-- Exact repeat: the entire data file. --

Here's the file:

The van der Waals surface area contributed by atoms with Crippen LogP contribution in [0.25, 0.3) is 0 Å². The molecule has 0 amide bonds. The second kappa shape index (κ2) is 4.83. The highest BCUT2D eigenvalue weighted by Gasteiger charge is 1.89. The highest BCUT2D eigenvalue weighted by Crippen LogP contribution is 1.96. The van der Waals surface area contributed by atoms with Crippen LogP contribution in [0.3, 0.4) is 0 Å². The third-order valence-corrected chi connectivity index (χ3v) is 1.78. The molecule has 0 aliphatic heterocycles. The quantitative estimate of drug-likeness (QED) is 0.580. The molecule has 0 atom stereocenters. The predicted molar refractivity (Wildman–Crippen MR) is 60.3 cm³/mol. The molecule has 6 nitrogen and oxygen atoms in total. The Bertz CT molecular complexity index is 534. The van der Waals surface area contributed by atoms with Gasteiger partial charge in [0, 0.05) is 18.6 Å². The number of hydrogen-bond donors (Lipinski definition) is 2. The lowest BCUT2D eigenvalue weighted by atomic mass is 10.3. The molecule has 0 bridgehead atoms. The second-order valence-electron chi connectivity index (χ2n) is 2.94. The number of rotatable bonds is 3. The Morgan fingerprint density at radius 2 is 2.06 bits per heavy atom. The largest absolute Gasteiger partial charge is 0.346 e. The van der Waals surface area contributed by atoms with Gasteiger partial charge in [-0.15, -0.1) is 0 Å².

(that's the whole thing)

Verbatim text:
The van der Waals surface area contributed by atoms with Crippen LogP contribution in [0.25, 0.3) is 0 Å². The molecule has 0 amide bonds. The second kappa shape index (κ2) is 4.83. The highest BCUT2D eigenvalue weighted by Gasteiger charge is 1.89. The highest BCUT2D eigenvalue weighted by Crippen LogP contribution is 1.96. The van der Waals surface area contributed by atoms with Crippen LogP contribution in [0.3, 0.4) is 0 Å². The third-order valence-corrected chi connectivity index (χ3v) is 1.78. The molecule has 0 aliphatic heterocycles. The quantitative estimate of drug-likeness (QED) is 0.580. The molecule has 0 atom stereocenters. The predicted molar refractivity (Wildman–Crippen MR) is 60.3 cm³/mol. The molecule has 6 nitrogen and oxygen atoms in total. The Bertz CT molecular complexity index is 534. The van der Waals surface area contributed by atoms with Gasteiger partial charge in [0, 0.05) is 18.6 Å². The number of hydrogen-bond donors (Lipinski definition) is 2. The lowest BCUT2D eigenvalue weighted by atomic mass is 10.3. The molecule has 0 bridgehead atoms. The second-order valence-electron chi connectivity index (χ2n) is 2.94. The number of rotatable bonds is 3. The Morgan fingerprint density at radius 2 is 2.06 bits per heavy atom. The largest absolute Gasteiger partial charge is 0.346 e. The van der Waals surface area contributed by atoms with Gasteiger partial charge in [-0.15, -0.1) is 0 Å².